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Kevin ClarkeJune 02, 2023
sun settingPhoto by Dan Cook, courtesy of Unsplash.

A Reflection for the Memorial of Saint Charles Lwanga and companions, martyrs

Find today’s readings here.

Jesus and his disciples returned once more to Jerusalem.
As he was walking in the temple area,
the chief priests, the scribes, and the elders
approached him and said to him,
“By what authority are you doing these things?
Or who gave you this authority to do them?” (Mk 11:27-28)

“By what authority” do you work these miracles and forgive these sins and treat these sinners, Jewish authorities demand of Jesus. The “chief priests, the scribes, and the elders” use words to hide their true intention—which is to humiliate Jesus and diminish his teaching authority—and, when pressed, they will not even attempt to clarify their rhetoric.

Caught in a trap of their own design, they elect to bluff their way through; “We don’t know.”

Jesus answers in kind. “Neither will I tell you.”

Maybe we can’t say who or what has authority over us or under whose authority we do ill or good in the world. The words we use are often little help. Perhaps the actions we take will define where “authority” comes from in our lives.

Charles Lwanga and the Christian martyrs of Uganda faced the ultimate punishment under what was considered the proper authority of their place and time, but no one would say they were martyred under a just authority, one derived from God.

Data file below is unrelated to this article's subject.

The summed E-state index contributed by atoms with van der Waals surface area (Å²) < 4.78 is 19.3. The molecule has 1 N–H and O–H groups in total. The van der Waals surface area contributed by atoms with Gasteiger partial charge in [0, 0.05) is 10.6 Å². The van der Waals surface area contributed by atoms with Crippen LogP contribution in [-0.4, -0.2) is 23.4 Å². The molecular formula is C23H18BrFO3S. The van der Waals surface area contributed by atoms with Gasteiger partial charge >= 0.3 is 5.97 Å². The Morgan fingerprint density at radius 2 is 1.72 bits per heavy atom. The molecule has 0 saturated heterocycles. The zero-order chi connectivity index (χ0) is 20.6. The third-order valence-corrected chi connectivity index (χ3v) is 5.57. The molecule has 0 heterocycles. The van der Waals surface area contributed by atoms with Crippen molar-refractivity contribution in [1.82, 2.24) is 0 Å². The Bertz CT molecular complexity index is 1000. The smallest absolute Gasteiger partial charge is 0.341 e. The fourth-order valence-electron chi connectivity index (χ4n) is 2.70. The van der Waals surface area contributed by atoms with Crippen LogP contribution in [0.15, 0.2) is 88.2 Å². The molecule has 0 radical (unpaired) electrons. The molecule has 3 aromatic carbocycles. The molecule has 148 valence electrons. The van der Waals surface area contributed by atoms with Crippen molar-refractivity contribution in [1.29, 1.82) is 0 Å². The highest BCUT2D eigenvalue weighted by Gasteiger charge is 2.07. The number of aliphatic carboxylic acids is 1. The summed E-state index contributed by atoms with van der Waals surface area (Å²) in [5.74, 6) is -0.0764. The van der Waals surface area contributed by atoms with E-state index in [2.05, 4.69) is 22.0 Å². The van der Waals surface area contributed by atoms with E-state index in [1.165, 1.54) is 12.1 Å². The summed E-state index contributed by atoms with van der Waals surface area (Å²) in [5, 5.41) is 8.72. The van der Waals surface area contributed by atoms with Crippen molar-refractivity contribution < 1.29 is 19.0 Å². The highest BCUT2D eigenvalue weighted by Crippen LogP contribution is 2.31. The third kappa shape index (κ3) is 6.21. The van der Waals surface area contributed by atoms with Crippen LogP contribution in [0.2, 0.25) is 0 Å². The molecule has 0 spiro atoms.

Charles Lwanga and the Christian martyrs of Uganda, whose feast day is celebrated today, faced the ultimate punishment under what was considered the proper authority of their place and time on June 3, 1886, but no one would say they were martyred under a just authority, an authority derived from God, deployed wisely and mercifully.

Lwanga was a court authority who had responsibility for the lives of the pages in the court of Mwanga, ruler of the Babandan kingdom in what is today central Uganda. He personally converted and baptized many of the pages who, according to the law of that time and that court, were completely subject to the whims of the king.

According to many accounts, the Ugandan martyrs were put to death not just because of their conversion to Christianity but also because their new faith compelled these members of the royal court to defend their own human dignity and resist sexual assault intended by their king, Mwanga, a man who up to that moment had temporal authority over them. By any measure, the decision to execute Lwanga and these boys and young men was cruel and unjust.

Ironically, in contemporary Uganda, modern authorities have authored a measure that is similarly harsh and unjust as the caprices of Mwanga. President Yoweri Museveni has used his authority to pass into law a measure that prescribes the death penalty for “aggravated homosexuality.” People convicted of “attempted aggravated homosexuality” can be imprisoned for up to 14 years. Early consideration of the bill seemed to point to the desire to outlaw people simply because they were lesbian or gay or bisexual. Indeed, homosexuality is criminalized in more than 30 of Africa’s 54 countries.

Who has authority; how is it wielded? Authority can be judged not only by the words and spite and malice that sometimes briefly blow life into it, but by the deeds that derive from it.

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